Etiquette of the Wild





Translated this means "_hands off_." The unwritten law of the woods is

that personal property cached in trees, underbrush, beneath stones, or

hidden underground must never be _taken_, _borrowed_, _used_, or

_molested_.



Canoes and oars will often be discovered left by owners, sometimes

fastened at the water's edge, again suspended from trees, and the

temptation to borrow may be strong, but remember such an act would be

dishonorable and against the rules that govern the outdoor world.



Provisions, tools, or other articles found in the forests should be

respected and allowed to remain where they are. It is customary for

campers to cache their belongings with the assurance that forest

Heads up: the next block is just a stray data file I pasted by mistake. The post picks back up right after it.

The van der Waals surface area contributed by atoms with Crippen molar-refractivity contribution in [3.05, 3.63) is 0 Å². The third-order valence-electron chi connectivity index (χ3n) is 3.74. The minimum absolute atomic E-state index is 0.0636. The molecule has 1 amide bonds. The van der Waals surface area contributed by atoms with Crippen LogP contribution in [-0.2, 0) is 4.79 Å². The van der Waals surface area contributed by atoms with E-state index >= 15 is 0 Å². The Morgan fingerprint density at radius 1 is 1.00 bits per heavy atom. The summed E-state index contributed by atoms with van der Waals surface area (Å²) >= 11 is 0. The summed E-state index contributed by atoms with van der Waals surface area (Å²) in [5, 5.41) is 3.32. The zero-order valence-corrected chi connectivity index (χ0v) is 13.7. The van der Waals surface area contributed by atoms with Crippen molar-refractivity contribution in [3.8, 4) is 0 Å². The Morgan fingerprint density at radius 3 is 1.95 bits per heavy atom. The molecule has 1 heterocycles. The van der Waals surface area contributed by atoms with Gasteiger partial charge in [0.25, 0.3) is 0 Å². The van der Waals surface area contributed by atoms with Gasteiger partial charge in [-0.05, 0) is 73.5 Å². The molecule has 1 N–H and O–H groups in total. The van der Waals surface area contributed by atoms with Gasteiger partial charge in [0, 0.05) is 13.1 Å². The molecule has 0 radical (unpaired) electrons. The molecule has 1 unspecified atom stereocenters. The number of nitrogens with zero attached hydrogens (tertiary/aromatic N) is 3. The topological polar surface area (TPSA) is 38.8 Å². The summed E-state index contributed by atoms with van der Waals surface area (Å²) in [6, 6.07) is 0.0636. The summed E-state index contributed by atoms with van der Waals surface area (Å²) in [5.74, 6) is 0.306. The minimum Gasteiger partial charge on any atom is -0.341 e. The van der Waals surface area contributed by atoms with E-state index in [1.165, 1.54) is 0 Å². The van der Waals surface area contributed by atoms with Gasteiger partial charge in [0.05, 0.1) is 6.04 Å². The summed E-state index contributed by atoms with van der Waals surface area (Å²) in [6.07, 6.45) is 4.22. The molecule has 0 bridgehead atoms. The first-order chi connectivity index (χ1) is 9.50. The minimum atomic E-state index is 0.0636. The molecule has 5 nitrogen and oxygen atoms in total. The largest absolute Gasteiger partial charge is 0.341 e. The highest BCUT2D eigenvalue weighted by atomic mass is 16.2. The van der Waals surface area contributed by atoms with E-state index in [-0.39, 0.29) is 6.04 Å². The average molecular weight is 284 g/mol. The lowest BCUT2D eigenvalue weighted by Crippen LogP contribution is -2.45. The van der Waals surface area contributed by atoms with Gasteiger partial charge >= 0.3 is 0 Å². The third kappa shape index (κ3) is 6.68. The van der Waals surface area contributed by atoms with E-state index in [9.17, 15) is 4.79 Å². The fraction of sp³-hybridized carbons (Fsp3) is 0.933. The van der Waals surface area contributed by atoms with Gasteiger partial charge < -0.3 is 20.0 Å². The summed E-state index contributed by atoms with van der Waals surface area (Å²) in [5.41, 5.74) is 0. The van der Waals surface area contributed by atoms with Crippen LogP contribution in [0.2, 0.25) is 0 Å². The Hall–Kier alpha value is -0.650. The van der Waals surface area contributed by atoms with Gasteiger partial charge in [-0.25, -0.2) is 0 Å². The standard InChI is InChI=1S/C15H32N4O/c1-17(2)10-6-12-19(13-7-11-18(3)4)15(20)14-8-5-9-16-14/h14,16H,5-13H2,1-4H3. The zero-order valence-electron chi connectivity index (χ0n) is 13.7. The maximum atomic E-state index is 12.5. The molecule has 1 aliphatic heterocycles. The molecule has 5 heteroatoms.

etiquette will be held inviolate and their goods remain unmolested.



Every one has the privilege of examining and enjoying the beauties of

mosses, berries, and wild flowers, but do not take these treasures from

their homes to die and be thrown aside. Love them well enough to let

them stay where they are for others also to enjoy, unless you need

specimens for some important special study.



A man who had always lived in the Adirondack forests, and at present is

proprietor of an Adirondack hotel, recently reforested many acres of his

wooded wild lands by planting through the forests little young trees,

some not over one foot high, and his indignation was great when he

discovered that many of his guests when off on tramps returned laden

with these baby trees, which were easily pulled up by the roots because

so lately planted.





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